Headed to Texas this season? You will find plenty of great dry camping and boondocking areas for little to no cost. The Lone Star State has many free camping options scattered from the Panhandle to the Gulf Coast.
Are you unfamiliar with dry camping and boondocking? In a nutshell, this camping style refers to staying someplace with no services or amenities, like you would find at a typical RV park. Dry camping and boondocking is often available at places such as Walmart parking lots, truck stops and rest areas, hotel parking lots, and hospital parking lots. But the best places are often found on public land, in public campgrounds, and dispersed camping areas. Texas has plenty of those options for you to enjoy. Of course like anything, dry camping boondocking in Texas includes both positive and negative aspects:
- You get to see and do new things in interesting places.
- You are free from having close contact with other RVs and people.
- The cost is very little, if not free.
- You have to consider the amount of water you will need and where you might fill up.
- There may be no place to empty your black tank.
- Will your batteries last long enough for your needs? If not, do you have an alternative source of energy? Solar? Generator?
When you’re tired of resort style camping in Texas, boondocking can be a refreshing experience. Texas is a huge state with diverse landscapes. From deserts to mountains, marshes, beaches, and more, there are adventures around every corner.
Different types of places you can boondock in Texas include:
A List of My Favorite Places for Dry Camping and Boondocking in Texas
1. Big Bend National Park
Located in the Chihuahuan Desert, this park offers great views of the Rio Grande River, the mountains of the Chisos, and the desert. This is one of the least visited and most remote national parks in the United States. Stay at Cottonwood Campground for a true RV-friendly boondocking experience. Not even generators are allowed in this campground! Visitors can hike, backpack, or check out the awesome rock formations in the Rio Grande canyons. Because of its remote location, this area has one of the darkest skies in the U.S. – perfect for star gazing.
2. Sam Forse Collins Recreation Area
Located in Burkeville, Sam Forse Collins Recreation Area borders Louisiana and offers many recreational activities, including canoeing, hiking, and exploring the Sabine National Forest. The park has restrooms and showers, water for filling your tanks, water access for swimming, a playground, picnic area, and boat ramp.
3. North Beach Padre Island National Seashore
The Padre Island National Seashore at North Beach, overlooks the Gulf of Mexico, and it’s a great place to boondock. If you stay here, you will need to monitor the high tide. From mid-June to August you can experience turtle hatchling releases. You can pack a picnic lunch, hunt for seashells, enjoy the waves, or plan a parasailing trip. Don’t miss out on some great, fresh seafood too!
Camping is permitted year-round but campers must obtain a free camping permit from the campground’s kiosk. Free showers are available at the park’s headquarters or you can dump your black tank and fill your fresh water tanks at Malequite Campground, just a few miles away.
4. Silverton Municipal Park
You’ll find Silverton Municipal Park in Silverton, population 1,000 or less. This is a good place to recharge your RV batteries because the park provides free electricity and water. Check out the local restaurants or visit Lake Mackenzie, Caprock Canyons State Park, or Comanchero Canyons State Park. The restaurant, Something Different by Kay, is just across the street with an extensive menu and friendly locals.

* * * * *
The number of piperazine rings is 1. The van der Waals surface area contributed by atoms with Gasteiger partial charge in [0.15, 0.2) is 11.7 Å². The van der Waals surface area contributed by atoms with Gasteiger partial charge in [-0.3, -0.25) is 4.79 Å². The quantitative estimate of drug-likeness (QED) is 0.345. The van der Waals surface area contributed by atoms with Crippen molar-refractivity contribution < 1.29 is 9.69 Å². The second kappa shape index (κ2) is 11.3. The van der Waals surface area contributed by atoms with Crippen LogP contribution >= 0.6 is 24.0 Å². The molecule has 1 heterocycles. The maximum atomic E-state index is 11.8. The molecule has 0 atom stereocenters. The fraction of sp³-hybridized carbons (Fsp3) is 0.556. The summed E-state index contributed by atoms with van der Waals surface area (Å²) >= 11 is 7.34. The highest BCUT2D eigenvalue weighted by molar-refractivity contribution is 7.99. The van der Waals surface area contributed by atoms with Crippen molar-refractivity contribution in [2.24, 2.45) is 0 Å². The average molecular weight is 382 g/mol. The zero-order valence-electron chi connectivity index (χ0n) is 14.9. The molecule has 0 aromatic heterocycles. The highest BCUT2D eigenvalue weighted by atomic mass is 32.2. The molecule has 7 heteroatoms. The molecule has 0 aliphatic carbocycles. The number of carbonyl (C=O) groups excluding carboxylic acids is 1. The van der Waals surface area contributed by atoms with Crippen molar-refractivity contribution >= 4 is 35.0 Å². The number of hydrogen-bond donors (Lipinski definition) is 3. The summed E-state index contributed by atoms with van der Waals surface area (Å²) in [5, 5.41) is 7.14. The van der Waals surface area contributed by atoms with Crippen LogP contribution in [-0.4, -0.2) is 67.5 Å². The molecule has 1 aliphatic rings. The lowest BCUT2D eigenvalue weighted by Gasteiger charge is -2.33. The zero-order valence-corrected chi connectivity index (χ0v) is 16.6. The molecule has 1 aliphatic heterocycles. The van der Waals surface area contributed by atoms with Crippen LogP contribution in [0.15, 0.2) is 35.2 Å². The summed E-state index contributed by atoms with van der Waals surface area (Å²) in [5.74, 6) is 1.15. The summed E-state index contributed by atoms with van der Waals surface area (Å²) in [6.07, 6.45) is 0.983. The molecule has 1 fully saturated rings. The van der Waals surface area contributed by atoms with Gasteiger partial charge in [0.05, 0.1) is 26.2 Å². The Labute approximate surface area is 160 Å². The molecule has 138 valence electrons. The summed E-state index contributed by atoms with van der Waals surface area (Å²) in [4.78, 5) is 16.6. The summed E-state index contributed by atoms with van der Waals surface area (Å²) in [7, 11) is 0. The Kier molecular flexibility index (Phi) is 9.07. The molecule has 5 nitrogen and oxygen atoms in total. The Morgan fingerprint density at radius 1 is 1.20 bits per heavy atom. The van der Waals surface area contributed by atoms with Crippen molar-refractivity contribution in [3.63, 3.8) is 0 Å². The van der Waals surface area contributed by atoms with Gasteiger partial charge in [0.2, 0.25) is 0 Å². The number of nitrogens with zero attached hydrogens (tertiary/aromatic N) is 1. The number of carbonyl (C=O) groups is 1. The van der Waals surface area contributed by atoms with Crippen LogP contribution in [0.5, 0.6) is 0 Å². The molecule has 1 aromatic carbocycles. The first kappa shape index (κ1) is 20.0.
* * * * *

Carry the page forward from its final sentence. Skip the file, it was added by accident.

5. Fort Anahuac Park
Here at Fort Anahuac Park, located on Trinity Bay, you’ll find grassy, waterfront camping. Just be sure and register at the commissioner’s office about a mile away. Signs indicate that all RVs must be self-contained. You can fish from the pier, play ball in the park, or check out nearby Galveston for attractions such as Moody Gardens, Galveston Seawall, Schlitterbahn Waterpark, or Pleasure Pier.
6. Fritch Fortress Campground
Boondocking in Texas hits a high note at Fritch Fortress Campground. Near Lake Meredith, close to Amarillo, this campground sits atop a cliff that towers over the lake. Boating and fishing are abundant here and the cliff views are amazing. The campground has covered pavilions, picnic tables, and grills. A modern bath house offers four private rooms with hot showers and flushable toilets. Sites are large enough for Class A RVs and a dump station and fresh water are available.
7. Brazoria County Beach
Brazoria County Parks have everything from hardwood forests to sandy beaches, pristine bays, and bayous. The park system includes 10 parks, 23 miles of beaches, 21 boat ramps, two RV campgrounds, historical homes, interpretive centers, playgrounds, horseshoe/volleyball pits, and picnic areas. One can also find great fishing, camping, paddling and birding.
The beach has hard-packed sand and plenty of room. In the town of Surfside Beach there are lots of places to eat and several local bars.
8. Bolivar Flats Free Beach
Located in Bolivar Peninsula just outside of Galveston, the Bolivar Flats Free Beach boondocking site requires a $10 permit which is good for the year. The sand is packed, making this beach viable for larger rigs. Don’t forget the bug spray for mosquito protection!.
The peninsula offers a range of activities, including shopping and dining, birdwatching, and the Bolivar Lighthouse, and Fort Travis, which at one time, protected the Galveston Harbor entrance.
With a little planning, the rewards for staying at these out-of-the-way campsites are many. Generally, you have peace and quiet with few RV neighbors – and of course, you can’t beat the cost!